In fact, if you consider the SQL Server “boost” approach that uses TempDB to store session state for Sitecore . . . WiredTiger “in-memory” is attacking the problem from the same direction. Store everything in RAM! This is why one must be cautious with general comparisons between SQL Server and MongoDB, the devil is always in the details: a far better comparison would be “boosted” SQL Server for Sitecore using TempDB vs MongoDB WiredTiger “in-memory” storage engine. And note the network latency . . . and the size of the session objects . . . and you’re getting the point, I trust. To really answer the SQL Server vs MongoDB question for Sitecore sessions, one has to develop a matrix of performance evaluations and level assumptions across the board. “It depends” is the only honest answer that doesn’t come with a list of caveats.
If you’re curious on this MongoDB topic for your project, go to http://objectrocket.com/docs/mongodb_plans.html and spin up a WT 3.2 storage engine plan for 5 GB of storage (this allows 1.5 GB for RAM). 1.5 GB for RAM is going to be overkill for most small/medium Sitecore implementations — but again, you’ll want to test with your specific session data set to see! Furthermore, network latency of 10 ms or less is going to help make the most of an ObjectRocket hosted MongoDB service like this — otherwise, the network latency may not make it worth the money. Let me know if you pursue this with ObjectRocket, as there are some benchmarking measures we want to do but we haven’t had a real implementation to try it out on. So if you feel like being a guinea pig, please let me know at grant.killian [at] rackspace.com. It would be great to have real world metrics to prove this all out.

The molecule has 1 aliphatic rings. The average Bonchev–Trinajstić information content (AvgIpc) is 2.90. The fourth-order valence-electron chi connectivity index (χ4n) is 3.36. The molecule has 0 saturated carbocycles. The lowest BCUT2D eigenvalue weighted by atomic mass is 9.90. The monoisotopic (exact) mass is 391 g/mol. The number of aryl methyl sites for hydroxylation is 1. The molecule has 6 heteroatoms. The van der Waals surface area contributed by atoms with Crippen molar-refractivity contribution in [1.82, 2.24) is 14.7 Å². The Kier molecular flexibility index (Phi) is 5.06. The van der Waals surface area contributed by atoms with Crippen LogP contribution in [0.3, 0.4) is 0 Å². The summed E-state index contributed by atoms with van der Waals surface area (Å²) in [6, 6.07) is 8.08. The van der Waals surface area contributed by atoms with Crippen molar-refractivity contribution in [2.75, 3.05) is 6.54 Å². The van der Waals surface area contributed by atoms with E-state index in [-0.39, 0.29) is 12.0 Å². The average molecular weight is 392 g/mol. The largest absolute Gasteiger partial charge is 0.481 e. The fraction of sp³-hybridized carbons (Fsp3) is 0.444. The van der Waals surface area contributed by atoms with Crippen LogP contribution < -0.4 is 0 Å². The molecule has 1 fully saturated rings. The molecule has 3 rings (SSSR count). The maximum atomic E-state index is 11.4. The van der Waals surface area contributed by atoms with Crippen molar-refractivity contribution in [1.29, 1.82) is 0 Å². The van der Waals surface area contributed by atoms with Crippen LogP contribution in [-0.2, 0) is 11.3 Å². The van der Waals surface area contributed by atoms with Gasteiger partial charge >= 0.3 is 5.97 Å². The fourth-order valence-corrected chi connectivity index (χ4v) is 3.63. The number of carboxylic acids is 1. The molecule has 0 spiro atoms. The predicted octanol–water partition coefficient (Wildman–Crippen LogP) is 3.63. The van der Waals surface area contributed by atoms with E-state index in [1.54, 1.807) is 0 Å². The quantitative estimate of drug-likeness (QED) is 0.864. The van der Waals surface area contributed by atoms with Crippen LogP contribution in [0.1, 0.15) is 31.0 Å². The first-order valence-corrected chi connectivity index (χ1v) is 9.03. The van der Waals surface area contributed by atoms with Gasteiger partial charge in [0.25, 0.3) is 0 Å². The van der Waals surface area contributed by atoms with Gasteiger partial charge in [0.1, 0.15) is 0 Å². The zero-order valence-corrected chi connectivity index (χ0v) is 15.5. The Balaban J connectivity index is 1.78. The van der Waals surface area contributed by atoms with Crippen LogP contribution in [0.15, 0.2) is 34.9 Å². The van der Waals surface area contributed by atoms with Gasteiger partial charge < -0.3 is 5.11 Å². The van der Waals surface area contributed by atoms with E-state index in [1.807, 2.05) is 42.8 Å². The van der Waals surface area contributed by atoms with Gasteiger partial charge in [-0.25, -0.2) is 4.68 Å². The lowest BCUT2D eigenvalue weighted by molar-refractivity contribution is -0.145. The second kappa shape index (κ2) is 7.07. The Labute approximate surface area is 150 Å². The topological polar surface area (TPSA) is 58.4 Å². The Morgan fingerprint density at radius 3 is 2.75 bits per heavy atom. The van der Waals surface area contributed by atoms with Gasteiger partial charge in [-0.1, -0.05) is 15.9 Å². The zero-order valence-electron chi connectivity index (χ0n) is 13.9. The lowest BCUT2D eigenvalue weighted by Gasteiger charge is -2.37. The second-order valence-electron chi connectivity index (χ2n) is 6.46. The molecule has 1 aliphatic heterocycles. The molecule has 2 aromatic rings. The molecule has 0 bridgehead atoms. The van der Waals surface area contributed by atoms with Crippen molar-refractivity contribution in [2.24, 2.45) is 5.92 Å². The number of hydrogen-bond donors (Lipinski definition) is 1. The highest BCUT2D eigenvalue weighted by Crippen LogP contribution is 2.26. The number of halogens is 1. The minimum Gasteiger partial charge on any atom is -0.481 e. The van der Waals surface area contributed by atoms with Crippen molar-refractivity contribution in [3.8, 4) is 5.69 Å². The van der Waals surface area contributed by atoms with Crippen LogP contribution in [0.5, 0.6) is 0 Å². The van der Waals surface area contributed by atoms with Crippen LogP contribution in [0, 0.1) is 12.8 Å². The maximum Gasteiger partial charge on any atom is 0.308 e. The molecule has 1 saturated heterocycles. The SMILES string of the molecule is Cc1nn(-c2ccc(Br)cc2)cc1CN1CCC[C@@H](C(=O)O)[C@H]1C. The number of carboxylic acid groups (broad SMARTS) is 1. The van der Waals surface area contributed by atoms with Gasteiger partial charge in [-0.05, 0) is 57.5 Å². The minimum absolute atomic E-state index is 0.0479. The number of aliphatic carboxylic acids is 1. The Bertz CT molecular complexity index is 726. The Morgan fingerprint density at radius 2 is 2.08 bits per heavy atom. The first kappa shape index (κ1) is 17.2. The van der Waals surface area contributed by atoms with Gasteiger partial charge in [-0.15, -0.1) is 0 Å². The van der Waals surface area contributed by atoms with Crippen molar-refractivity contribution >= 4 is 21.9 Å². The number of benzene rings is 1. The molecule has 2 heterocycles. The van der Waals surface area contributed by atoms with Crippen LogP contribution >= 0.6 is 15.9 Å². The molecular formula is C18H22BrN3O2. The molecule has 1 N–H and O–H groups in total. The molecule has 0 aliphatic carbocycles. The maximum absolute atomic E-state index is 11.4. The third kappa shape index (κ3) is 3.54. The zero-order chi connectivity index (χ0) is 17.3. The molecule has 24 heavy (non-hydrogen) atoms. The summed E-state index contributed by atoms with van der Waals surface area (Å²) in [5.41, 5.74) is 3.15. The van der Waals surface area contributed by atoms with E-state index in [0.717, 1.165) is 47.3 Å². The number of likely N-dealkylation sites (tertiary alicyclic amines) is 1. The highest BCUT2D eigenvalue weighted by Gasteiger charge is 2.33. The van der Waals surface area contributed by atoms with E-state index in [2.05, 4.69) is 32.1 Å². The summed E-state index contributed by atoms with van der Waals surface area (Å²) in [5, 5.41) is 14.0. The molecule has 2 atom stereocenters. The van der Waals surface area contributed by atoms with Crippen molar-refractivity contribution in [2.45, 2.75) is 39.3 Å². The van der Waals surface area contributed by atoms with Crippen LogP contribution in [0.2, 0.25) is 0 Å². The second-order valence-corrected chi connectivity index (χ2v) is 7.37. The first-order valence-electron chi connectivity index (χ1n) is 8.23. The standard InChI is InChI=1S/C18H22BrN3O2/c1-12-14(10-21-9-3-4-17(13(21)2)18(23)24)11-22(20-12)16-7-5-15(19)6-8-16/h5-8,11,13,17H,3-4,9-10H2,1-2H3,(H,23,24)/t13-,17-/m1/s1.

If the way to get the best session management perf out of SQL Server and MongoDB is to find in-memory solutions, Redis looks like the slam dunk since it’s just an in-memory storage solution. We find most clients aren’t interested in managing Redis infrastructure, so again a hosted option such as ObjectRocket has appeal.
Sitecore relies on the StackExchange.Redis assembly, which doesn’t support Redis Sentinel — it’s a bit of a saga at https://github.com/StackExchange/StackExchange.Redis/pull/406; therefore there’s not a great high availability story with the self-hosted Redis and Sitecore right now. How concerned one should be with HA of fairly transient HTTP Session State for Sitecore, however, is an open question. I usually wouldn’t worry about it too much. Honestly, Redis is a technology that we’re just now starting to get really serious about at Rackspace so our sophistication in this space will improve dramatically in the months to come. Between Azure Redis and all the Sitecore PaaS movement we’re seeing, it’s become a key player in a lot of Sitecore architectures.